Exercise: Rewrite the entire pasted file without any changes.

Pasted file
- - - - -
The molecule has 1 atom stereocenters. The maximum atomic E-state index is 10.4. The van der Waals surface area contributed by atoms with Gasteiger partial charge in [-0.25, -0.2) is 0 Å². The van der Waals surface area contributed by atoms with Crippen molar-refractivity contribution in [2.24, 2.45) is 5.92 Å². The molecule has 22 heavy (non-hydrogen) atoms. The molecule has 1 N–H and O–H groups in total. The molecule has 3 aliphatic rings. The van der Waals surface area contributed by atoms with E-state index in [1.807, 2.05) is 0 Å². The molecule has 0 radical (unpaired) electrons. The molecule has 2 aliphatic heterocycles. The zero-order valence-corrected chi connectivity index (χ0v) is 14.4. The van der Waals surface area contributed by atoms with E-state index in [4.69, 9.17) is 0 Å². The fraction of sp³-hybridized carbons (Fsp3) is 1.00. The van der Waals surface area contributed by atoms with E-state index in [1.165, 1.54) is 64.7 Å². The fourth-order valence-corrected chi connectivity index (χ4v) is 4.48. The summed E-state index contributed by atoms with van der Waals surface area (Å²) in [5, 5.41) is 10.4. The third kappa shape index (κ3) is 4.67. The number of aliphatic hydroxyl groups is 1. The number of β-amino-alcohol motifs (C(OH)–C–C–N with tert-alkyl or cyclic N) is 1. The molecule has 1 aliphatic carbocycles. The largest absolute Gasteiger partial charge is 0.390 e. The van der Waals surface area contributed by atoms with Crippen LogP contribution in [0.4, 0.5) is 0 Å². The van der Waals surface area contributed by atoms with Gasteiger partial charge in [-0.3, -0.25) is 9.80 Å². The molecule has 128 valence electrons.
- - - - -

The molecule has 1 atom stereocenters. The maximum atomic E-state index is 10.4. The van der Waals surface area contributed by atoms with Gasteiger partial charge in [-0.25, -0.2) is 0 Å². The van der Waals surface area contributed by atoms with Crippen molar-refractivity contribution in [2.24, 2.45) is 5.92 Å². The molecule has 22 heavy (non-hydrogen) atoms. The molecule has 1 N–H and O–H groups in total. The molecule has 3 aliphatic rings. The van der Waals surface area contributed by atoms with E-state index in [1.807, 2.05) is 0 Å². The molecule has 0 radical (unpaired) electrons. The molecule has 2 aliphatic heterocycles. The zero-order valence-corrected chi connectivity index (χ0v) is 14.4. The van der Waals surface area contributed by atoms with E-state index in [4.69, 9.17) is 0 Å². The fraction of sp³-hybridized carbons (Fsp3) is 1.00. The van der Waals surface area contributed by atoms with E-state index in [1.165, 1.54) is 64.7 Å². The fourth-order valence-corrected chi connectivity index (χ4v) is 4.48. The summed E-state index contributed by atoms with van der Waals surface area (Å²) in [5, 5.41) is 10.4. The third kappa shape index (κ3) is 4.67. The number of aliphatic hydroxyl groups is 1. The number of β-amino-alcohol motifs (C(OH)–C–C–N with tert-alkyl or cyclic N) is 1. The molecule has 1 aliphatic carbocycles. The largest absolute Gasteiger partial charge is 0.390 e. The van der Waals surface area contributed by atoms with Crippen LogP contribution in [0.4, 0.5) is 0 Å². The van der Waals surface area contributed by atoms with Gasteiger partial charge in [-0.3, -0.25) is 9.80 Å². The molecule has 128 valence electrons.